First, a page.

• Toy provides building blocks for education

    Red, yellow, blue, white and black plastic Lego pieces covered several cafeteria tables and even some of the floor at Heartland Elementary School in Elizabethtown.

    Students, in small groups, consulted their Lego magazines as they built space stations and vehicles. They are part of a club that uses the toy building pieces with an eye to education.

  • North Hardin hoping to get a note from 'Glee'

    A wildly popular but fictional show choir could benefit a real one in Hardin County with the help of votes.

    The newly reorganized show choir at North Hardin High School has submitted a video application for the “Glee” Give a Note competition, which will distribute thousands of dollars to talented and financially-strapped choir programs.

  • Brother to Brother Academy starts back up this year

    A local program is working to stop a student population from falling behind its peers.

    The Brother to Brother Academy met Saturday to introduce new children and parents to the program at Vaughn Reno Starks Community Center. The academy focuses on enhancing the academics of black male middle and high school students along with their cultural and spiritual lives.

  • Photo: Celebrating test success
  • Morningside one of 49 in state recognized for teacher survey

    Morningside Elementary School has been recognized for the positive environment it offers students and staff.

    The school was chosen as one of 49 schools in Kentucky to be recognized with an Honorable Mention from the Kentucky Department of Education based on an employee survey.

  • Attendance down at NHHS after alert

    Attendance suffered Friday at North Hardin High School after a note was found that specified Friday as the day for a potential threat at the school.

    Only about 62 percent of students attended school Friday. John Wright, community relations specialist for Hardin County Schools, said 555 stayed home in a school of more than 1,400 students.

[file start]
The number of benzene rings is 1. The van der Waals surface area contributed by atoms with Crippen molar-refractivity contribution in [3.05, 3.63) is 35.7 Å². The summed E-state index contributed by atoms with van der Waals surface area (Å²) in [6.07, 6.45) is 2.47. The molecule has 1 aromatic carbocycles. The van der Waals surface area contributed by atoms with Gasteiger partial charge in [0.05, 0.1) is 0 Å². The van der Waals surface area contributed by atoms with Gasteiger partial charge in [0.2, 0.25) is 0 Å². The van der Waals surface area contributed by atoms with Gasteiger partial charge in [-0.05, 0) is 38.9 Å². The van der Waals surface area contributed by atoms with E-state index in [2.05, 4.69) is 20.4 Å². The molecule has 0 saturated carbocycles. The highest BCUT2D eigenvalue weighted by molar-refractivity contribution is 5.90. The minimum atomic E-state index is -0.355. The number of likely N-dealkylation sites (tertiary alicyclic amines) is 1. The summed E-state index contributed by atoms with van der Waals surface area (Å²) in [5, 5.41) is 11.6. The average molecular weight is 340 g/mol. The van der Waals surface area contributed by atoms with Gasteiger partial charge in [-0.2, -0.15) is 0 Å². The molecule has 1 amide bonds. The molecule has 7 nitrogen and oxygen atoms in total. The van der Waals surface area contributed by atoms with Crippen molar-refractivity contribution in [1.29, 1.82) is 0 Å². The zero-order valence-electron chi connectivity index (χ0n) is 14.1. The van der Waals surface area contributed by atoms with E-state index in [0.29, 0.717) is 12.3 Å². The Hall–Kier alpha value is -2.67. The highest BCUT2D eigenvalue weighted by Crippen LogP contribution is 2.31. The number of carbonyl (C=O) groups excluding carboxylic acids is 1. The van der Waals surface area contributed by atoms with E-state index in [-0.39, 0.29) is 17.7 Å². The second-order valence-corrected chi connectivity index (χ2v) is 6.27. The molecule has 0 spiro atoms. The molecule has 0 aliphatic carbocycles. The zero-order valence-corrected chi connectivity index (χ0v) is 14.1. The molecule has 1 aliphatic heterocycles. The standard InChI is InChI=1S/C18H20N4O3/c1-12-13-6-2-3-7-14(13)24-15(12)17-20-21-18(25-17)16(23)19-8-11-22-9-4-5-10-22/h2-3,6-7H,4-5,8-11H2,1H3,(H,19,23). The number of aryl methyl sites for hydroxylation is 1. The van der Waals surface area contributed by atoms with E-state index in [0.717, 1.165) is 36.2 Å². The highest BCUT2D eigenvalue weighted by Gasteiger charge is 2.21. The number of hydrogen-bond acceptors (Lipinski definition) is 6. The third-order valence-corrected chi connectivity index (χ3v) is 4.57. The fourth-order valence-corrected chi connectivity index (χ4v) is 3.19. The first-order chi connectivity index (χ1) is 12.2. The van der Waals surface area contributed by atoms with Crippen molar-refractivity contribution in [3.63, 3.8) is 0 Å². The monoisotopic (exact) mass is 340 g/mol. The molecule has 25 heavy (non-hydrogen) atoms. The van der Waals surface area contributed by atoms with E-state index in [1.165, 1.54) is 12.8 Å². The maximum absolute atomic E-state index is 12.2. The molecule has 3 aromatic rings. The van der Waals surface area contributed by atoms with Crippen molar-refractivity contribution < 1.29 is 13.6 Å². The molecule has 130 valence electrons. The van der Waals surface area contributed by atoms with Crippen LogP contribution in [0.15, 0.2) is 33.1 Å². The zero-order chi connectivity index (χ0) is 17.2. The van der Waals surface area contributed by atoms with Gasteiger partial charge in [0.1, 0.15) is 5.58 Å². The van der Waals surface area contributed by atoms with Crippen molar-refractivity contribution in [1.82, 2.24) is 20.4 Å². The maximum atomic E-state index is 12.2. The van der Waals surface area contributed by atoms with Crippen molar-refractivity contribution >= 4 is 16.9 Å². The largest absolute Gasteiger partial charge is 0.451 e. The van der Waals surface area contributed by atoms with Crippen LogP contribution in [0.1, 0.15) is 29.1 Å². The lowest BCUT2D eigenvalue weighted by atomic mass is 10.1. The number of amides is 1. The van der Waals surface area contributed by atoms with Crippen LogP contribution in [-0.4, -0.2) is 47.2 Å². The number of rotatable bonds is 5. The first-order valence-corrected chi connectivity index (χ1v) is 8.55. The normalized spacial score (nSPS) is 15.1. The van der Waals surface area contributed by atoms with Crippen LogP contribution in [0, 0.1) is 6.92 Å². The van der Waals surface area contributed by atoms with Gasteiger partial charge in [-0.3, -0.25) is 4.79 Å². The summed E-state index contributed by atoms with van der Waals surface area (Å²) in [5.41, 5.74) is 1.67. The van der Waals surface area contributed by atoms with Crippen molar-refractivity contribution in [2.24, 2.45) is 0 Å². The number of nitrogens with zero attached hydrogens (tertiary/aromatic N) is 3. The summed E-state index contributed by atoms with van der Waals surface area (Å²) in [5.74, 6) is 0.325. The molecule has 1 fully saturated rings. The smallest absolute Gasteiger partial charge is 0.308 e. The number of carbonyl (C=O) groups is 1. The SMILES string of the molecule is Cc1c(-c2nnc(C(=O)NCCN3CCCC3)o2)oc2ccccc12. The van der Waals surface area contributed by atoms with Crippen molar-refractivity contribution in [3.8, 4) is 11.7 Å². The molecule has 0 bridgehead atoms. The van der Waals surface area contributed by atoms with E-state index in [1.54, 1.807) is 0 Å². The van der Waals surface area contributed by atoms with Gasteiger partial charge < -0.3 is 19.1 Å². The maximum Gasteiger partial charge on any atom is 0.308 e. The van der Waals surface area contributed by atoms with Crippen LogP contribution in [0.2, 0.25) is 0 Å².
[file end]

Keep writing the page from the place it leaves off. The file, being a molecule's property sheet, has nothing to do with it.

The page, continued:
“Obviously, that’s disheartening,” Wright said.

  • Legislation filed to replace certificates with diplomas for disabled students

    A local legislator has filed an education bill aimed to correct what he feels is inequality in the education system.

    State Sen. Dennis Parrett, D-Elizabethtown, filed legislation that gives students with disabilities the opportunity to receive an alternative high school diploma instead of a certificate of completion they currently receive. The issue came to his attention after learning his own daughter won’t receive a diploma upon her completing high school.

  • Hardin County Schools 'mock' the vote

    The gubernatorial election won’t be decided until the second week of November, but early results will be coming in from Hardin County high school students.

    Kentucky Secretary of State Elaine Walker visited Central Hardin High School on Wednesday to oversee mock elections allowing students an opportunity to practice voting. Mock elections also were held at North Hardin and John Hardin high schools.

  • Cecilia elementary project could be pushed back

    The timeline for a new Cecilia elementary school may be extended by two more years.

    The Hardin County Schools board voted Monday morning to extend the time period of a purchase option for the proposed site of the new Cecilia elementary school through December 2013, in the event it must wait until David Miller’s lease for the land expires.

    Board Chairwoman Kay Sharon said the board was willing to wait that long to build a school on the land if the situation called for it.

  • Cardinal campaigning

    Local students were visited Friday by the ultimate representative of the University of Louisville.
    James Ramsey, president of the university, visited Central Hardin High School and Elizabethtown High School as part of his yearly Fall Presidential Outreach program.